The business community welcomes the decision by Standard & Poor’s to retain South Africa’s sovereign credit rating at its current level. This means South Africa’s long-term foreign currency debt is rated as investment grade by all three major rating agencies.
As we have stated before, this is a vindication of the efforts by government, labour and business over the past year to negotiate and undertake structural reforms to drive faster, more sustainable and more inclusive economic growth for the benefit of all South Africans.
All of the rating actions and opinions published recently are testament to the fact that the responsible management of the country’s budget and diligent commitment to fiscal consolidation will benefit South Africa’s growth significantly in the long term.
These announcements have affirmed investors’ conviction in the South African economy, but we see it as a beginning rather than an end of a process. We recognise that a lot of work is still necessary to reach higher levels of growth and we remain firmly committed to the structural reform programme, including initiatives undertaken by the CEO Initiative.
Working together in an unprecedented spirit of cooperation, government, labour and business have made a great deal of positive progress in a number of key areas. We can be proud of the success achieved on a number of fronts. These include:
The rating agencies have recognised the measures already implemented to reduce inefficiencies in the economy, and we will continue working on additional structural reforms to unlock the country’s full growth potential.
All the agencies recognised the importance of strong, independent institutions – including the South African Reserve Bank, the courts and the Public Protector – in a robust democracy such as South Africa’s.
Peter Attard Montalto, economist, Nomura comment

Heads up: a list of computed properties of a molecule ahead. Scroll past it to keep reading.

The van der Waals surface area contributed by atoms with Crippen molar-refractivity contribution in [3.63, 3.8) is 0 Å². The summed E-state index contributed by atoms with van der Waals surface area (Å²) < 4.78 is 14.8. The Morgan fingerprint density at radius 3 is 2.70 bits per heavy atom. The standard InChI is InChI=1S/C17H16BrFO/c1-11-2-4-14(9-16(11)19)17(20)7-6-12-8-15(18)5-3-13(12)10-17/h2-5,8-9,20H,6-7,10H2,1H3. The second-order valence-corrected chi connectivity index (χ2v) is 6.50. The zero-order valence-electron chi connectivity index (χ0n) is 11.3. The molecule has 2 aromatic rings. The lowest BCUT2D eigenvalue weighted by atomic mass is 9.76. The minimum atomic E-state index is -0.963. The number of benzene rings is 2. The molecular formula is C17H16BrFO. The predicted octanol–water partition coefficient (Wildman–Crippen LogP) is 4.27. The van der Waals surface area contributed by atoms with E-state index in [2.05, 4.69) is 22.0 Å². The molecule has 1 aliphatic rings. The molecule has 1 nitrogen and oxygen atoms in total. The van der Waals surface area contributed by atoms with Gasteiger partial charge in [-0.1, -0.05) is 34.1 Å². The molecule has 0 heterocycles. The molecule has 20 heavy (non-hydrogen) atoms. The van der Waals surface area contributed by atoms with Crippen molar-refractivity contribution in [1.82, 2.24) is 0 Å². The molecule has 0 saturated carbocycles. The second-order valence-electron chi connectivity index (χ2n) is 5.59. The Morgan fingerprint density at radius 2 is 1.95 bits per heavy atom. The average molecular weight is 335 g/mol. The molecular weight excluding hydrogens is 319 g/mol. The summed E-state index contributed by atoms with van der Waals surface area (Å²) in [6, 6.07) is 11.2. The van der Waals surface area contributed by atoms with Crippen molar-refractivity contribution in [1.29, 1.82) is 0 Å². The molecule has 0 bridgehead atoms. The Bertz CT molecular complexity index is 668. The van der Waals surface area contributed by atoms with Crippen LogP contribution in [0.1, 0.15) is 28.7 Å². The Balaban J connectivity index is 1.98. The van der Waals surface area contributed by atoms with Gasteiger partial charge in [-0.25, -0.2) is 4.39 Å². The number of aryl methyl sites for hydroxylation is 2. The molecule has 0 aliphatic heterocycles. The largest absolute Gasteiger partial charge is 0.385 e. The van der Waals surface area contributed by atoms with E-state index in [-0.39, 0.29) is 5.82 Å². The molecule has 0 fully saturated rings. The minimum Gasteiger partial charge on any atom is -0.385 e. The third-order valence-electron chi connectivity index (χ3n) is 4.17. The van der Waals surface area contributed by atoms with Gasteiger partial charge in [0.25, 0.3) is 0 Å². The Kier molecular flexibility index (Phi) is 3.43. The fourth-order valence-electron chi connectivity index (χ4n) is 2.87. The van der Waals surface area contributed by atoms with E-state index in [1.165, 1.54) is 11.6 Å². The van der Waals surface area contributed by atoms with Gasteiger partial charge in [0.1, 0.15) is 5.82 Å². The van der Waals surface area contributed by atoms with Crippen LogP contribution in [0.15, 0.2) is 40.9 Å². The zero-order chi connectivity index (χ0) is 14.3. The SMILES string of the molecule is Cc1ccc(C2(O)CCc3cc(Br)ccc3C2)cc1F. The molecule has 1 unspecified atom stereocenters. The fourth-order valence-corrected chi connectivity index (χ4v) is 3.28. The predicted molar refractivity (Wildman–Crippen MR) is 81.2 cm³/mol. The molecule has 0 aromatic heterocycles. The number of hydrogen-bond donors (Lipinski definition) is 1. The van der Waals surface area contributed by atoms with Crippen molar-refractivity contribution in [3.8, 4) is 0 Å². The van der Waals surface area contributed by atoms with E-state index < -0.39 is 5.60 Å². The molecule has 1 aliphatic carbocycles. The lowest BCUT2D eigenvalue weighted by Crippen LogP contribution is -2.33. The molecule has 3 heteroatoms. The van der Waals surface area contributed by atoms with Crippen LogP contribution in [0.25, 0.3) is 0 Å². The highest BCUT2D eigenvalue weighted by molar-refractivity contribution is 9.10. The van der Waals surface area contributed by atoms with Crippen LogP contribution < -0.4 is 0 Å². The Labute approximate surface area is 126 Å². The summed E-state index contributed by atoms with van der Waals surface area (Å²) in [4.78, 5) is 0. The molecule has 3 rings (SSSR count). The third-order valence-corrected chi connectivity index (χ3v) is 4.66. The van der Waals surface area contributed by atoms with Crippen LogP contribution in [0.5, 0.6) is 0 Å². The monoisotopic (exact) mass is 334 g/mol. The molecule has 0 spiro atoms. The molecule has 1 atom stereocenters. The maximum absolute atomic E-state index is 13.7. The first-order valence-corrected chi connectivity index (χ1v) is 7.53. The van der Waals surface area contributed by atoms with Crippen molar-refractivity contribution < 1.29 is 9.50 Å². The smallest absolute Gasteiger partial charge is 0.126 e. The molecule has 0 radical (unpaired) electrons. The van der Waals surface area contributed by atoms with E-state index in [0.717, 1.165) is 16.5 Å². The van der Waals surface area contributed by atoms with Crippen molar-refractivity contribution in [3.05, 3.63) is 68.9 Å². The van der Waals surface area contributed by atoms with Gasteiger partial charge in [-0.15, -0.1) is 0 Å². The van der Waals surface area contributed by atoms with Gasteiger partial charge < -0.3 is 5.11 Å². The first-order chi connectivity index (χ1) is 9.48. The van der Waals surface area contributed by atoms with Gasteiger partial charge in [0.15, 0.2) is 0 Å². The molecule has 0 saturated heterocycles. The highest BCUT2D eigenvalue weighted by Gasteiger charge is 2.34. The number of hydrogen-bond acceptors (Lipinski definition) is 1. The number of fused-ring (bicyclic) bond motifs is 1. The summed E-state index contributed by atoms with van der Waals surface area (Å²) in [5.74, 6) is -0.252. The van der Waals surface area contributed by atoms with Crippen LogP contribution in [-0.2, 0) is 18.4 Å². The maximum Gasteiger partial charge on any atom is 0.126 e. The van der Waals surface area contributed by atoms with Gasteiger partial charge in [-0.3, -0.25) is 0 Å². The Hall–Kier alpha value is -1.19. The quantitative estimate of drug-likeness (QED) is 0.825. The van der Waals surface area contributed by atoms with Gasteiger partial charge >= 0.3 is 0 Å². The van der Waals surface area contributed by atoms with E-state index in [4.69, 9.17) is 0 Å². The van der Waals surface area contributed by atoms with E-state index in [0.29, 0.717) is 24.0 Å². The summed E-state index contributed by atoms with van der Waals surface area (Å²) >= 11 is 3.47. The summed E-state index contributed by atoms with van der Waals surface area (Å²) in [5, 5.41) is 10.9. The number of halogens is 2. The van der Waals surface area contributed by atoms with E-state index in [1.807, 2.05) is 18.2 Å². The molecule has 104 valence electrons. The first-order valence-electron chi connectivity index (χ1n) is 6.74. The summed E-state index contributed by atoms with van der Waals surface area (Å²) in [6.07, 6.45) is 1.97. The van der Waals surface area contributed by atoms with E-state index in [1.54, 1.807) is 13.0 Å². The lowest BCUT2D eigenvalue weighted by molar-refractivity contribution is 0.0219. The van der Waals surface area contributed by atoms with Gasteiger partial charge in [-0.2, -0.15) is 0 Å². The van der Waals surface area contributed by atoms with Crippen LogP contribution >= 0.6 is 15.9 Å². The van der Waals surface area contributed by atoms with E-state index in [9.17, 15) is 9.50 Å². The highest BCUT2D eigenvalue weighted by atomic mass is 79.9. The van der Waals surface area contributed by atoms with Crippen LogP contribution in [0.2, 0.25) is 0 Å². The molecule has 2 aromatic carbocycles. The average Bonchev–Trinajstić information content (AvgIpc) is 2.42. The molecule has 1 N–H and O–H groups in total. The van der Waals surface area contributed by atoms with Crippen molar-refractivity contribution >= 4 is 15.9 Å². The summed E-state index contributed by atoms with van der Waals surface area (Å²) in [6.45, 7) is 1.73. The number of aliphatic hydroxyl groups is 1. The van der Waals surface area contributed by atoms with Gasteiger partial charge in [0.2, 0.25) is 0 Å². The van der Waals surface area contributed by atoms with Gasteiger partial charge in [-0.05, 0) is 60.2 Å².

As expected, one notch lower on the LC to BBB and the FC affirmed at BBB- with a negative outlook.
This is a partial victory for National Treasury push continually and hard on the rating agencies through every means available to them to avoid a downgrade to junk – dangling reforms in front of them, creating a positive mood music with business and labour.
Ultimately the saving graces for S&P were the stabilisation in the strike situation and of energy supply together with a firm short run commitment on the fiscal front. This all led to S&P giving benefit of the doubt to SA though their write up they are less explicit about this than say Moody’s was last week.
However this can’t continue forever and the downgrade of the local currency rating is a crystallised view of increasing risk in the eyes of S&P from politics, poor growth outlook, ‘piecemeal’ implementation of reforms. S&P also noted the long run fiscal and debt outlook is deteriorating faster than they had previous presumed. They remain very worried about the risks of increasing political noise and contestation in 2017 – saying specifically there was a risk the alters the direction of policy (which might be a coded reference too to a reshuffle). Contingent liabilities are still described as ‘limited’ but moving in a worrying direction of size and likelyhood of usage.
Overall the key parts of the negative outlook revolve around such low growth being a drag on the public balance sheet. As such they highlight reasons to downgrade as growth surprising to the downside, risks to institutions materialising, greater increase in contingent liabilities and net debt than expected and they (again) specifically highlight a further narrowing of the gap between FC and LC ratings is possible if they see a further reduction in fiscal flexibility.
A downgrade to the FC was possible today based on slippage to fiscal and growth metrics. It didn’t happen as benefit of the doubt was given and so they wait, basically, for more slippage before downgrading. That may well come after the budget but again it will always be marginal – never a huge shock (ok barring PGxit). As such we think ratings risks remains high in 2017 for S&P and Moody’s if net debt continues to creep higher and with what we think will be further downgrades to growth expectations and flattening of the growth recovery outlook.
Specifically timing a downgrade will be difficult. Ultimately SA is not a shock wham bham crisis country that jumps to junk. It is a slow grind of under performance – today seen in the one notch downgrade to the LC rating – but over time can also lead to a FC rating downgrade.
Whilst broadly expected somewhat of a relief rally may be possible in markets after this.
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